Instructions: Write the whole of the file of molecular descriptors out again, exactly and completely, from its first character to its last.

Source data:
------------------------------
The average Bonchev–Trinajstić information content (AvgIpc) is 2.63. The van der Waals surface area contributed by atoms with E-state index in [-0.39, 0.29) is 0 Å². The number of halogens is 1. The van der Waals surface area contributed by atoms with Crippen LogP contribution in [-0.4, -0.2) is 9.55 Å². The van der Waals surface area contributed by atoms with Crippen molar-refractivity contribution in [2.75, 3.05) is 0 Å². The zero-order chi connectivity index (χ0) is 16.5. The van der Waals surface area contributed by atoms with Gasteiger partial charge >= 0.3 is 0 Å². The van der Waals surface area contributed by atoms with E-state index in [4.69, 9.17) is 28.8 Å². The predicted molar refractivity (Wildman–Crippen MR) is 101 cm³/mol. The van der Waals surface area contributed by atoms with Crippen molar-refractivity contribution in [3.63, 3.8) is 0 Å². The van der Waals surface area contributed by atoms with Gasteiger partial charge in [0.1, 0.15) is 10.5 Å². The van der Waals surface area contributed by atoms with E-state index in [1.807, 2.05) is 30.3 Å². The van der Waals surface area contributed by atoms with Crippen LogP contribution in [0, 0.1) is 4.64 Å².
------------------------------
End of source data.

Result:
The average Bonchev–Trinajstić information content (AvgIpc) is 2.63. The van der Waals surface area contributed by atoms with E-state index in [-0.39, 0.29) is 0 Å². The number of halogens is 1. The van der Waals surface area contributed by atoms with Crippen LogP contribution in [-0.4, -0.2) is 9.55 Å². The van der Waals surface area contributed by atoms with Crippen molar-refractivity contribution in [2.75, 3.05) is 0 Å². The zero-order chi connectivity index (χ0) is 16.5. The van der Waals surface area contributed by atoms with Gasteiger partial charge >= 0.3 is 0 Å². The van der Waals surface area contributed by atoms with E-state index in [4.69, 9.17) is 28.8 Å². The predicted molar refractivity (Wildman–Crippen MR) is 101 cm³/mol. The van der Waals surface area contributed by atoms with Crippen molar-refractivity contribution in [3.63, 3.8) is 0 Å². The van der Waals surface area contributed by atoms with Gasteiger partial charge in [0.1, 0.15) is 10.5 Å². The van der Waals surface area contributed by atoms with E-state index in [1.807, 2.05) is 30.3 Å². The van der Waals surface area contributed by atoms with Crippen LogP contribution in [0, 0.1) is 4.64 Å².